“As soon as my candidature was announced, the enemy prophesied a physical breakdown, and humiliating insults from men at my meetings. From all accounts I stood the racket of the campaign better than most of the candidates. After one month’s work, the voices of many were tattered and torn; mine was as fresh and clear the night before the battle as it was when I started skirmishing three months previously.”
Vida failed to secure the Senate seat, winning close to 5% of the total ballots (about half the number of votes of the leading candidate), but she did succeed in changing perceptions of women in politics.
Undeterred, the loss prompted her to concentrate on female education and political organisation, including the National Council of Women, the Victorian Women’s Public Servants’ Association and the Women Writers’ Club.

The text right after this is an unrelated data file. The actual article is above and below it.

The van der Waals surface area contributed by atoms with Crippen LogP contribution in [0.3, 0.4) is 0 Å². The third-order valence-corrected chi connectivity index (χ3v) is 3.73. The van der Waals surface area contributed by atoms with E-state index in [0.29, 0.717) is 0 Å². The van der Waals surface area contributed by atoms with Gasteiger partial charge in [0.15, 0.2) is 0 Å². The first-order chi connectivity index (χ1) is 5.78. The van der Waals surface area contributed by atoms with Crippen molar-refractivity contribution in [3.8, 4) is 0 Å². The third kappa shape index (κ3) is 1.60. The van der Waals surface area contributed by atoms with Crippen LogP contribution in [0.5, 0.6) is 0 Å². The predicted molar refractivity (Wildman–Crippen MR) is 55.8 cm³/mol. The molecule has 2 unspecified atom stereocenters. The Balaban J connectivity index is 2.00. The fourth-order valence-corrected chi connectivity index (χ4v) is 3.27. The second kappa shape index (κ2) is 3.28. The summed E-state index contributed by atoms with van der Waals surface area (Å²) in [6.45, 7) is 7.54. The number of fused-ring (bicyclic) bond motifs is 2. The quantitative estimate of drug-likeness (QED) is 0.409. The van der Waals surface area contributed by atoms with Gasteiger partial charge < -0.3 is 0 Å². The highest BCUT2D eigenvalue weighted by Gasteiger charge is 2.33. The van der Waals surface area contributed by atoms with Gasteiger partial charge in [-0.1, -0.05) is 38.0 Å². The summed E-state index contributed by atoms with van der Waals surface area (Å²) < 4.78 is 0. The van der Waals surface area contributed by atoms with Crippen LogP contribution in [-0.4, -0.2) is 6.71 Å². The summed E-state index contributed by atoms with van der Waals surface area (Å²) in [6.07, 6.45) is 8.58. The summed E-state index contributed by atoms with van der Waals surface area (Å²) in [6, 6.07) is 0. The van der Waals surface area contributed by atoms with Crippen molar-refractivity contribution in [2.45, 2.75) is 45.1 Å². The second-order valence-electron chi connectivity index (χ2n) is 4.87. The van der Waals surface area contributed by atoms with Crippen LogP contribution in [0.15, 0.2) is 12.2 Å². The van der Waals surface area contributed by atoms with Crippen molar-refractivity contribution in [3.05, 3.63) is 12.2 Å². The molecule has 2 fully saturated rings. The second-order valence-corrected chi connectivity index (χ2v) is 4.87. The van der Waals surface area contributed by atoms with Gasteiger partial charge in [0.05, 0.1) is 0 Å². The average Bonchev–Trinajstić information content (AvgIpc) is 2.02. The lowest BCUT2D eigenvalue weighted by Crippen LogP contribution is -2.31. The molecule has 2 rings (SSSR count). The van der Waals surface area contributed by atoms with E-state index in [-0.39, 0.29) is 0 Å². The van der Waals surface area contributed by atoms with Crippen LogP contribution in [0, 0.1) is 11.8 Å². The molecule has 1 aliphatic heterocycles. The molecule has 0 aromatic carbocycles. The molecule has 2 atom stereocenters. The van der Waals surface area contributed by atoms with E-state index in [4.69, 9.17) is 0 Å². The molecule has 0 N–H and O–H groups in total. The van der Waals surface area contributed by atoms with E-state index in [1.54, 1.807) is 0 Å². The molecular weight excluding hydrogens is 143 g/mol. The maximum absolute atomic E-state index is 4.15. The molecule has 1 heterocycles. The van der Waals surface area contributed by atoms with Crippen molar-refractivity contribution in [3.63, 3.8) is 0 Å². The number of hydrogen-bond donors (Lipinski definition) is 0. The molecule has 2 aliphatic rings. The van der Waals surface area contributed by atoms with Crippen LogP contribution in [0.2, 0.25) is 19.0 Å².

In 1909, having closed the Australian Women’s Sphere journal in 1905 in order to dedicate herself more fully to the campaign for female suffrage in Victoria, she founded a second newspaper – Woman Voter. It became a supporting mouthpiece for women’s rights and emancipation and later promoted her political campaigns. [Lees, Kirsten (1995) Votes for Women: The Australian Story St. Leonards: Allen & Unwin, p. 146]
She actively lobbied parliament on issues such as:
- Equality of property rights,
- Birth control,
- Equal Naturalisation laws,
- The creation of a system of children’s courts, and
- Raising the age of marriage consent.
All issues that remain in contention today, around the world.
Defiant, she stood for parliament again in 1910, 1913 and 1914; her fifth and last bid was in 1917 for a Senate seat on the principle of international peace, a position that ultimately, lost her votes.
In the hope that her experience would help them with their battles for the vote, Goldstein visited England in 1911, at the behest of the Women’s Social and Political Union.